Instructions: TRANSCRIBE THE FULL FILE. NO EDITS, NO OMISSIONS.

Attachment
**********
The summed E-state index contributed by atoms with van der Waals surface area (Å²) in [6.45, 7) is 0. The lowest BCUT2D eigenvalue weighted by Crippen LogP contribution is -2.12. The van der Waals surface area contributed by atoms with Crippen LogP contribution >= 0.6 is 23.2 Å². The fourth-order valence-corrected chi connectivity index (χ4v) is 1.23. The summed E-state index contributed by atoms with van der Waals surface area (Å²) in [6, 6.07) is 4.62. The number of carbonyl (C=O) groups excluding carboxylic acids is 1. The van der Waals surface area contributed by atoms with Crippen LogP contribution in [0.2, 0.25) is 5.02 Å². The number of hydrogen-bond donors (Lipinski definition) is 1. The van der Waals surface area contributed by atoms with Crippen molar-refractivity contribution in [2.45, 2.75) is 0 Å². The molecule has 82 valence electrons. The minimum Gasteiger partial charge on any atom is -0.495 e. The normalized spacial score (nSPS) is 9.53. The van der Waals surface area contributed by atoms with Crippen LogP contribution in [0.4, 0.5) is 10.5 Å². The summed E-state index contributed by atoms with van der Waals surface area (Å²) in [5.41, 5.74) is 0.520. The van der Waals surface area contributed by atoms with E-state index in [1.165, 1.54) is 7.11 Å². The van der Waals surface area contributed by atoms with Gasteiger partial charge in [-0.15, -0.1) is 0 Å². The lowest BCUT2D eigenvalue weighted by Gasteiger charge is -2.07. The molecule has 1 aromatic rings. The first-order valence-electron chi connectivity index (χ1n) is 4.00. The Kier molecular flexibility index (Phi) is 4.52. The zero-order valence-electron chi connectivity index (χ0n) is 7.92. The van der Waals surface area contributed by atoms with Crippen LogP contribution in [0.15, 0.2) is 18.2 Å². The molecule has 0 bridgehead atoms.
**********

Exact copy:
The summed E-state index contributed by atoms with van der Waals surface area (Å²) in [6.45, 7) is 0. The lowest BCUT2D eigenvalue weighted by Crippen LogP contribution is -2.12. The van der Waals surface area contributed by atoms with Crippen LogP contribution >= 0.6 is 23.2 Å². The fourth-order valence-corrected chi connectivity index (χ4v) is 1.23. The summed E-state index contributed by atoms with van der Waals surface area (Å²) in [6, 6.07) is 4.62. The number of carbonyl (C=O) groups excluding carboxylic acids is 1. The van der Waals surface area contributed by atoms with Crippen LogP contribution in [0.2, 0.25) is 5.02 Å². The number of hydrogen-bond donors (Lipinski definition) is 1. The van der Waals surface area contributed by atoms with Crippen molar-refractivity contribution in [2.45, 2.75) is 0 Å². The molecule has 82 valence electrons. The minimum Gasteiger partial charge on any atom is -0.495 e. The normalized spacial score (nSPS) is 9.53. The van der Waals surface area contributed by atoms with Crippen LogP contribution in [0.4, 0.5) is 10.5 Å². The summed E-state index contributed by atoms with van der Waals surface area (Å²) in [5.41, 5.74) is 0.520. The van der Waals surface area contributed by atoms with E-state index in [1.165, 1.54) is 7.11 Å². The van der Waals surface area contributed by atoms with Gasteiger partial charge in [-0.15, -0.1) is 0 Å². The lowest BCUT2D eigenvalue weighted by Gasteiger charge is -2.07. The molecule has 1 aromatic rings. The first-order valence-electron chi connectivity index (χ1n) is 4.00. The Kier molecular flexibility index (Phi) is 4.52. The zero-order valence-electron chi connectivity index (χ0n) is 7.92. The van der Waals surface area contributed by atoms with Crippen LogP contribution in [0.15, 0.2) is 18.2 Å². The molecule has 0 bridgehead atoms.